Table I
Characteristics associated with injection drug use among street involved youth (n = 560).
Table II
Multivariate logistic regression analysis of factors associated with injection drug use among high-risk youth (n = 560).

Discussion

In our study involving high-risk youth, physical abuse was independently associated with having initiated injection drug use after adjustment for various socio-demographic and psychosocial factors, and four other types of childhood maltreatment. It has been well established that childhood maltreatment, including physical abuse, can result in a number of emotional and psychological consequences, such as depression, anxiety, suicidality, low self-esteem, and personality disorders [8]. These psychological effects may combine to create a vicious circle for many youth, wherein coping skills and a resources are not adequate for the high-risk situations in which they find themselves, thereby increasing their vulnerability to engage activities such as injection drug use.

Sexual abuse was not associated with injection drug use initiation. These findings differ from a recent study reporting an association between sexual abuse and injection drug use initiation [4, 5]. However, this study did not include a measure of physical abuse, and it is notable that physical and sexual abuse were strongly associated in our study (r = 0.28, p < 0.001). It may be, therefore, that physical abuse is already accounting for a portion of the variance in the outcome that is also shared by sexual abuse. Regardless, our study and the aforementioned study are cross-sectional in nature, and therefore future studies should seek to evaluate prospectively the unique contributions of each form of childhood maltreatment on injection drug use initiation. Our finding that having a parent who used illicit drugs was negatively associated with having initiated injection drug use stands in contrast to earlier studies reporting elevated risks among individuals who reported having a parent who used drugs [9]. It may be that observing the consequences of injection drug use by one’s parents serves to foster negative outcomes expectancies associated with injecting drugs, and hence reduces the likelihood that injection drug use is initiated later in life.

Collectively, our findings point to the need for programs that seek to reduce the incidence of childhood maltreatment, as well as the adverse impacts of childhood maltreatment on future high-risk behavior. The available evidence suggests that home-visit programs and in-hospital programs have shown promise in terms of preventing abuse, while cognitive behavioral therapy and enhanced foster care have found to be effective in addressing various sequelae associated with child maltreatment [10].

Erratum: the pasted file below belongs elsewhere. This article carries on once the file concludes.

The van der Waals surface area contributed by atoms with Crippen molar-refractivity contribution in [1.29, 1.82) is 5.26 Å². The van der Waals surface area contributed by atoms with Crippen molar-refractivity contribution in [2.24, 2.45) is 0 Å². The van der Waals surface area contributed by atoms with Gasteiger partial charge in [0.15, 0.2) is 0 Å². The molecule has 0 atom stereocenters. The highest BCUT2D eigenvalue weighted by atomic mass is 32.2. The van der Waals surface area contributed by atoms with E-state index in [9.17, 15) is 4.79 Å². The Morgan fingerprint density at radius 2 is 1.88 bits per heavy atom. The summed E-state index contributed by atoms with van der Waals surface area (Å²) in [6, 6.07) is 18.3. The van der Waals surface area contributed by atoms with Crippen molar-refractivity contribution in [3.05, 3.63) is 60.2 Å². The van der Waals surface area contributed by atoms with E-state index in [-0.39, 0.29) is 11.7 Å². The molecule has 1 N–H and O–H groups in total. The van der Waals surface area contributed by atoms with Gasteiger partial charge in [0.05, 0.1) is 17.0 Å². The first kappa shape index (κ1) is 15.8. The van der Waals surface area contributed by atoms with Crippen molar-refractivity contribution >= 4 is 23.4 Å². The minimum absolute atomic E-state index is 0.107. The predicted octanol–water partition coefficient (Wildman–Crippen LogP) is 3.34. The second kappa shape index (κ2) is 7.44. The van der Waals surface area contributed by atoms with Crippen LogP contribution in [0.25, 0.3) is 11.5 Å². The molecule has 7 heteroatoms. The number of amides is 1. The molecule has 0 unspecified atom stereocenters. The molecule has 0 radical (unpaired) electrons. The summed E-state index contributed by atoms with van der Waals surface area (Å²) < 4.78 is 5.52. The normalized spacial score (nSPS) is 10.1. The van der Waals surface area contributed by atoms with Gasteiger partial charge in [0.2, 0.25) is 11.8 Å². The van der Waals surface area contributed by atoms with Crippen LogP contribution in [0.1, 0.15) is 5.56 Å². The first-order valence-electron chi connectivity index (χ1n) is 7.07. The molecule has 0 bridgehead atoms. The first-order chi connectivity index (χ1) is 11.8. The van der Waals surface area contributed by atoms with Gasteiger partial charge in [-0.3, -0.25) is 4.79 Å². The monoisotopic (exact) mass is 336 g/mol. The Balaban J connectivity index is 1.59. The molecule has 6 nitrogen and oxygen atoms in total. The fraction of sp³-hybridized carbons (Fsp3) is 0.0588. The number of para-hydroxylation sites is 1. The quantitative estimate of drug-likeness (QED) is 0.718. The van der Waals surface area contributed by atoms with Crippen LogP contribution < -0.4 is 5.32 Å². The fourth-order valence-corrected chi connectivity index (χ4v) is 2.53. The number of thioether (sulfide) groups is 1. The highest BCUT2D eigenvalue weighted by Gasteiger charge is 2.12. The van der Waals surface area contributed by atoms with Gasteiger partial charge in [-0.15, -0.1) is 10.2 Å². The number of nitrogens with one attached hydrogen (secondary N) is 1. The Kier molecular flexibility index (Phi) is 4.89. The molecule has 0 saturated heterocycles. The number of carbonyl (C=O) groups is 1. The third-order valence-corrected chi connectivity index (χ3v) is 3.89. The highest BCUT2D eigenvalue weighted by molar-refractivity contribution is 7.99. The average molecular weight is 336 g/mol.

Our study has several limitations. First, ARYS participants were not randomly selected. Second, our study was restricted to drug-using youth and therefore our findings may not generalize to youth who have not used illicit substances. Third, we relied on self-report measures, and therefore some response biases may have affected our results. In particular, we may have underestimated some sensitive experiences, such as childhood maltreatment. However, we know of no reason why childhood maltreatment would be differentially reported by youth who had and had not injected drugs. Further, we feel that our use of a well-validated measure of childhood trauma is an important strength of our study [7].

In summary, we found that initiation of injection drug use among high-risk youth was associated with childhood physical abuse. Importantly, childhood sexual abuse did not remain associated with injection drug use initiation in multivariate analyses. These findings point to the need for continued efforts to reduce the incidence of childhood maltreatment as a means of preventing the initiation into injection use and other adverse health outcomes.

Acknowledgments

We would particularly like to thank the ARYS participants for their willingness to be included in the study, as well as current and past ARYS investigators and staff. We would specifically like to thank Deborah Graham, Tricia Collingham, Leslie Rae, Caitlin Johnston, Steve Kain, and Calvin Lai for their research and administrative assistance. The study was supported by the US National Institutes of Health and the Canadian Institutes of Health Research (CIHR). Brandon Marshall is supported by training awards from the Michael Smith Foundation for Health Research (MSFHR) and CIHR. Thomas Kerr is supported by fellowships from MSFHR and CIHR.

Footnotes